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Practical PHP Testing Patterns: Standard Fixture

11.08.2010
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We have entered the realm of fixtures, a term that encompasses all the setup necessary prior to running a test, from instantiating the System Under Test to preparing the input data for it.

The Standard Fixture pattern is applied when you attempt to reuse the fixture setup logic. Note that this does not mean necessarily reuse the fixture itself: data, objects, or database rows can be recreated in each test so that test isolation is maintained. The shared part, however, must comprehend code.

A Standard Fixture usually is shared at the level of the test case, but can be also used in multiple ones when kept on an external object like a Test Helper. This pattern is in contrast with the Minimal Fixture one, where each test has its own custom fixture.

Advantages

There is mainly one benefit or reusing a fixture in each test: it is a less effort solution, since you write it one time instead of N times, whereas N is the number of different test methods. setUp() and tearDown() methods in xUnit frameworks like PHPUnit even allow you to insert the fixture creation code in them, and leverage these hooks so that the test become shorter and easier to read.

For example, moving the creation of the SUT into a setUp() method is quite common, although some TDDers have the right to say that it makes the test less readable as it hides the starting state of the system into another method, which is not called directly.

Disadvantages

There are however some issues in just using a Standard Fixture:

  • catch-all fixtures are sometimes difficult or artificial to write. It's not always possible or desiderable to share a common setup for tests, since for each of them certain bits of the fixture would be unused and considered noise. For example, setting up the same database rows for each functional test is a Standard Fixtures, and such a solution does not tell you which rows are interested by each test.
  • It may also be the case that the SUT acts on part of the fixture that it is not intended to touch or rely on. You cannot realiably test that your UserDAO does not touch the 'groups' table if you always insert data in it before each test as a Standard Fixture.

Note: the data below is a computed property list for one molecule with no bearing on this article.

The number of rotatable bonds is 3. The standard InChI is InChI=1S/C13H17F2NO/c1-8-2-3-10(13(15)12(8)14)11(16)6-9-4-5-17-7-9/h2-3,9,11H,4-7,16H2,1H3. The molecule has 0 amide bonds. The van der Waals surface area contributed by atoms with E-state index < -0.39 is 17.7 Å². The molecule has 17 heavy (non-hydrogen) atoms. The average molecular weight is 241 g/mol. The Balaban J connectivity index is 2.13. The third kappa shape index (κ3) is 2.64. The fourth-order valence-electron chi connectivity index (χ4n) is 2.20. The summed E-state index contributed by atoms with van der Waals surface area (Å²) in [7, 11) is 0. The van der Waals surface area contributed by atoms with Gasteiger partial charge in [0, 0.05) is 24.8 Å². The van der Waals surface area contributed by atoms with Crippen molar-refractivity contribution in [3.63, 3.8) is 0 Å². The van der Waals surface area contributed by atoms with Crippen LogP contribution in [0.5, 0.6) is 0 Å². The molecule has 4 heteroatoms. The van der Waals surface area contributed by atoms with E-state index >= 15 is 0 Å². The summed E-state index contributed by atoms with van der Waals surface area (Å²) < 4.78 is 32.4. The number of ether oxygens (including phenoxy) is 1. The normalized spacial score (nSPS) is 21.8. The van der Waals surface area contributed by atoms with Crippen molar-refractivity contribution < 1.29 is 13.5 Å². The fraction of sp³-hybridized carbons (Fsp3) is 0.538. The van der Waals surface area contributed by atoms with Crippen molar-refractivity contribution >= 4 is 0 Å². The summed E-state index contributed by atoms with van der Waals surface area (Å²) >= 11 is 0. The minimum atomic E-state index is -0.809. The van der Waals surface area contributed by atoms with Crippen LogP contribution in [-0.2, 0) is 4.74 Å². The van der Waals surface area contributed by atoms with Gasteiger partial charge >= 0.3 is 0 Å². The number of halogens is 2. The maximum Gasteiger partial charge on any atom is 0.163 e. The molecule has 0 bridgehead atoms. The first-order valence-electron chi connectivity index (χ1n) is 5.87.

• A Standard Fixture may also become fragile when extended to more and more tests: after a certain point, you cannot introduce a new test with the same fixture because adapting the fixture will probably break the earlier written tests. Conflicting fixtures for different tests play a part in this scenario.
  • This kind of fixtures are also slower to setup, because they are larger than each of the Minimal Fixtures which would be designed for single tests.

Implementation

Standard Fixtures are usually written in advance, so that the tests can be designed to use this common fixture.

An important part of the pattern's definition is that the lifetime of the fixture created (one test, or more than one test) is not defined. This distinction between Shared and Fresh Fixtures will be addressed by the next patterns in this series.

Example

The code sample tries to test two PHP native functions with a Standard Fixture. The resulting code is very concise, but I'll somehow feel a lack of clarity there. If the number of test methods grows, I'll indeed create some Minimal Fixtures to avoid overloading the Standard one.

<?php
class MultidimensionalArrayTest extends PHPUnit_Framework_TestCase
{
    /**
     * The two test methods exercise two native functions of PHP
     * which work on multidimensional arrays. The array which they
     * operate on is a Standard Fixture, since in the first test 
     * it is equal to the other one.
     */
    public function testArrayMergeRecursive()
    {
        $startingArray = $this->createMultidimensionalArray();
        $result = array_merge_recursive($startingArray, array(
            'key'      => array(100),
            'otherKey' => array(1000, 10000)
        ));
        $this->assertEquals(array(
            'key'      => array(4, 8, 15, 100),
            'otherKey' => array(16, 23, 42, 1000, 10000)
        ), $result);
    }

    public function testArrayWalkRecursive()
    {
        $array = $this->createMultidimensionalArray();
        array_walk_recursive($array, function(&$value) {
            $value += 10;
        });
        $this->assertEquals(array(
            'key' => array(14, 18, 25),
            'otherKey' => array(26, 33, 52)
        ), $array);
    }

    /**
     * This private method creates the Standard Fixture.
     */
    private function createMultidimensionalArray()
    {
        return array(
            'key'      => array(4, 8, 15),
            'otherKey' => array(16, 23, 42)
        );
    }
}

Conclusion

Meszaros's book chapter on Standard Fixture tells us that agilists favor the Minimal Fixture pattern, since they write one test at the time and each of them requires a different fixture to be written. Indeed I am an XPer and practice Test-Driven Development, and I wrote the Minimal Fixture article naturally.

Quality assurance testers prefer instead Standard Fixture written in advance, since they interact with an fully built system and this pattern can simplify their work.

My advice is usually to start with Standard Fixtures for your tests, to avoid working too much on Minimal Fixtures, but as soon as you notice one of the disadvantages like slowness or unclarity, redesign the tests with Minimal Fixtures. At the unit level however, you'll discover that if the design is robust, fixtures will be easy and short to write: in this case, Minimal Fixtures won't be an hassle but an asset that transforms your tests in readable documentation.

Published at DZone with permission of Giorgio Sironi, author and DZone MVB.

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